The lucidity which is deeper and more essential than that of the brain is of course the “lucidity” of the body, what in The Lit Up Burrow is called “the content of my person underneath the skin”. The same type of lucidity is rendered by what he calls “the cursed places”, described as veritable “condensations” of matter which escapes its shapes and passes through the body causing it to be dismembered and to be rearranged. The objects of the outside are stripped of their recognizable qualities. Their “exterior skin” is used up and they appear as if they were bleeding. In the middle of this world, described as a continuous flow with ever-changeable lines and contours stands the Body, the only one capable of being visceral and “cerebral” at the same time. It is the manner in which Artaud sometimes described his Theatre of Cruelty, a performance which is visceral while remaining cerebral, releasing the body from the hegemony of signs.

By “writing” the body there is the possibility to abandon representational thinking, one of the oldest traits of Western metaphysics. Historically, Western metaphysics was based on the concept of identity of the thinking subject and of the concepts it creates, to which it assigns attributes of sameness and constancy. The subject, its concepts and the objects in the world (to which the concepts are applied) have a shared internal essence: The self-resemblance at the basis of identity. But as Deleuze writes in Difference and repetition, the primacy of identity defines the world of representation. He goes on to say that modern thought is born out of the failure of representation and the loss of identities. This situation changes when we introduce the body into this equation.

The body is that which resists the process of signification. The Body is no longer an obstacle, a barrier or a borderline that separates thought from itself. It is, on the contrary, that area of indiscernibility that thought must plunge into in order to reach the non-thought which is life. That does not mean that the body posses a consciousness capable of subjectification, but that it forces us to think what is concealed from thought: life.  In Max Blecher’s writings, the body is not something that has to be bypassed in order to access consciousness. In fact, consciousness is rendered through the “lens” of the body. It is a membrane which transforms interiority:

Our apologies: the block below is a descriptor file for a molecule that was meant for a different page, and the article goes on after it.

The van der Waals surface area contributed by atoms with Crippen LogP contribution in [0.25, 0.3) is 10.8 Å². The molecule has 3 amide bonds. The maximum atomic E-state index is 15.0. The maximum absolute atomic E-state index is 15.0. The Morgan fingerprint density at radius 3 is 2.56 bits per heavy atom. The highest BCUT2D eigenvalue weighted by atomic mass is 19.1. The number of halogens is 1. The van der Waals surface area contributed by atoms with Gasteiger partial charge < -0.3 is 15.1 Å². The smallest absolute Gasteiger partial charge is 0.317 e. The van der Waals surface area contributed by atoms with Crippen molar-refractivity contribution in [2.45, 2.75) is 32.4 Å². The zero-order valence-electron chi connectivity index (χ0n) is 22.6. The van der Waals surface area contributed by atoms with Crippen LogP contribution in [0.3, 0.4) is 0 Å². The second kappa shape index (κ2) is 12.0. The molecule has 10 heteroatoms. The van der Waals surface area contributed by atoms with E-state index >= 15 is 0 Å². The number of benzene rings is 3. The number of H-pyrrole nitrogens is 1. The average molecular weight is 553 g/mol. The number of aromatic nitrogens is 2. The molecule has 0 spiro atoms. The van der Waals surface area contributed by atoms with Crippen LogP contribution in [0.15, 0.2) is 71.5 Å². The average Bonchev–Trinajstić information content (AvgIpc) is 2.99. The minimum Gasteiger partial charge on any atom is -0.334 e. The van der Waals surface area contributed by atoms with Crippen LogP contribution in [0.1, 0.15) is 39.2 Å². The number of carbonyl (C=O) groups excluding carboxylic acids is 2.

Every thought, every memory and every vision that I saw underneath the eyelids disappears, immersed the same warm darkness inside the skin that absorbs them without a trace. In this warm environment and in this nameless intimacy they lay perfectly bound together and can be confused with one another, every memory, every feeling, everything that we believed was important in our lives.3 (Trans. Cezar Gheorghe)

Interiority is no longer ordered and no longer bound by the Inside. It moves freely in an element of sensation which is neither outside, nor inside consciousness, but attached to it. Consciousness now synthesizes a multiplicity of raw sensual material. Sensation produces a direct response of the nervous system, a response that can’t be made visible in a representational model of thought.

What enables Blecher’s prose stand out is the fact that, while writing in a representational regime, he manifests a privileged interest in affect (the combination of sensation and feeling). In Occurrence in the immediate unreality he writes that whenever he tries to find a specific word or a specific configuration that can designate his state of crisis and, by crisis he means a loss of consciousness, he can find only images instead of words. Of course, the images that he is discussing are not mental ones, but images that escape an organic organisation in an internal narrative. The type of images he refers to about is opposed to language. There does not seem to be a direct relation between the qualities of the images and their intensity – whereby “intensity” designates the strength or duration of the image’s effect.